China’s New Normal Requires a New Education

World of Work March 14, 2015

This article is adapted from a special address given by Dr. Yong Zhao at the Xinhuanet Thinker Conference in December 2014. Read the original address in Chinese

Innovation is the new fuel for China’s future growth. The world’s second largest economy is in great need of innovative talents, and thus an innovative education system.

The most critical challenge facing the world today is youth unemployment. According to statistics, 53% of American college graduates either have a job unrelated to their major, or are underemployed. In September 2014, 27.2% of Australia’s youth were jobless, up from 16% in 2008.  Many countries in the European Union are struggling with the same problem. China is no exception. In 2015, colleges in China are expected to churn out a record 7.4 million graduates. The number of jobless youth who have attended college now exceeds the ranks of those who settled for a high school diploma or less. 

Large numbers of well-educated youth are unable to find work. At the same time, the global economy is experiencing a skilled labour shortage. So what is going wrong? Mismatched skills may be the reason. Our schools are not cultivating the talents that the world wants. Our education needs a serious rethinking.

Each economic transition inevitably requires a redefinition of talents. In the beginning of the Industrial Revolution, people were faced with this problem. It would be useless to have more and better farmers in an industrialized world. Why would we want to prepare our children for jobs that are already obsolete? That’s the question we should ask ourselves. 

Humanity is entering the second machine age, a new era powered by computing and digital technologies. Just as steam engine replaced human and animal muscle, computers are now replacing human intelligence. While the Industrial Revolution brought by the first machine age led to a massive increase in the number of factories and a high demand for labour, the second machine age seems to spell a future where more and more people will have difficulty finding a job. Mundane tasks will be taken over by robots; tasks that cannot be done by smart machines will be shifted to countries that offer cheaper labour. It is already happening in China: rising wages are sending its manufacturing jobs to Vietnam, Cambodia… 

Moreover, traditional education holds monopoly on two things: learning opportunities and credentialing. Before, if you didn’t go to school, you would have no way to learn knowledge or upgrade your skills. Another role of traditional education is to provide certification. The result of this monopoly is that many students are interested in earning a certification, but not in learning itself. With digital technologies and online platforms, students no longer need to go to a school to learn. If institutions are no longer the only places to pursue learning opportunities but still hold monopoly on certification, that means it’s time for a change. At Google, around 14% of employees don’t have college degrees. When they hire people, they don’t look at your degree or major; they look at what you can do and what you want to do.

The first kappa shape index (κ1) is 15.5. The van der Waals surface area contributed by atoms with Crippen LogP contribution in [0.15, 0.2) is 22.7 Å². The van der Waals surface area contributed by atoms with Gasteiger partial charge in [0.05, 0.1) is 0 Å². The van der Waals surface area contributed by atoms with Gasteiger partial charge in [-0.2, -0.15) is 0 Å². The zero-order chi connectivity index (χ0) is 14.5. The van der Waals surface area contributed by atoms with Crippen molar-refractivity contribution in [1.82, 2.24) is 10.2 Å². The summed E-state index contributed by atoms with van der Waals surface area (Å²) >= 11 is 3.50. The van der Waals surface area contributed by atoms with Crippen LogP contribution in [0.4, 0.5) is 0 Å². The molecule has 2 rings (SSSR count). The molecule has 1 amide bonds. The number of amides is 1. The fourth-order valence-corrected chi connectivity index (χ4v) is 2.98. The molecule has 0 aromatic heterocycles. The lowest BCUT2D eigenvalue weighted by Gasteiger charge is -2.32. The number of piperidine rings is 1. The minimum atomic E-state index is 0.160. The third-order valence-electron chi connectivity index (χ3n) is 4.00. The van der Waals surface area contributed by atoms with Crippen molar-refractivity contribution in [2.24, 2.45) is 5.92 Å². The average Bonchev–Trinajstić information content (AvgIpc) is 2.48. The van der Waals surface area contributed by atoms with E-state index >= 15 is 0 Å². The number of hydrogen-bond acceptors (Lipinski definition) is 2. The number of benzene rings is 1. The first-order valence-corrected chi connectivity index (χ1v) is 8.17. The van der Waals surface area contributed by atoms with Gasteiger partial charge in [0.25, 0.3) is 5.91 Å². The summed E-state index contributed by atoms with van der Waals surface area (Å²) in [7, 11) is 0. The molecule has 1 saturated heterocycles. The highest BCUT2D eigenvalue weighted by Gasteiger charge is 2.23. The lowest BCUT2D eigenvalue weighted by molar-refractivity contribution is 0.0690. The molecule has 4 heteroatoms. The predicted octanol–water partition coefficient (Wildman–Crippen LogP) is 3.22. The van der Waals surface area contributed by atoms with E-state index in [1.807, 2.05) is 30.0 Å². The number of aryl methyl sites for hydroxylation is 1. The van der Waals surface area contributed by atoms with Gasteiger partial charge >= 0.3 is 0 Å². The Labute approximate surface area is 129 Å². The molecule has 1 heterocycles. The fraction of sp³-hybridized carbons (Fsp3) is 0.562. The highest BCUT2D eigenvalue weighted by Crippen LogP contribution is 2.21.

Traditional education is employment-oriented. This kind of education is very simple: students are educated to meet the needs of employers. Educators teach for career readiness, and parents start making life plans for their children even before they are born. Life becomes a fixed, linear path. From kindergarten to high school, children spend a lot of time trying to be a “good student”. A good student will become a good employee, but being just a good employee is not enough in a future where mundane and repetitive jobs will be done by robots and most of the careers for humans are yet to be invented. 

We need to help young people develop the entrepreneurial mindset to create jobs and opportunities, instead of looking for jobs, so as to better prepare them for an uncertain future. Entrepreneurship does not necessarily mean starting or owning a business. It is more of a creative problem solving mindset. We need to teach our children to ask good questions, which is even more important than finding the answers.  

Innovation is the fulcrum of China’s future growth, but innovative skills cannot be taught just by adding a creativity and entrepreneurship course to the curriculum. It requires a paradigm shift – from employee-oriented education to entrepreneur-oriented education, and from prescribing children’s education to supporting their learning. To make change happen, we need to acknowledge the value and aspiration of every individual, provide equal opportunities to each of them and allow every child the freedom to pursue their interests.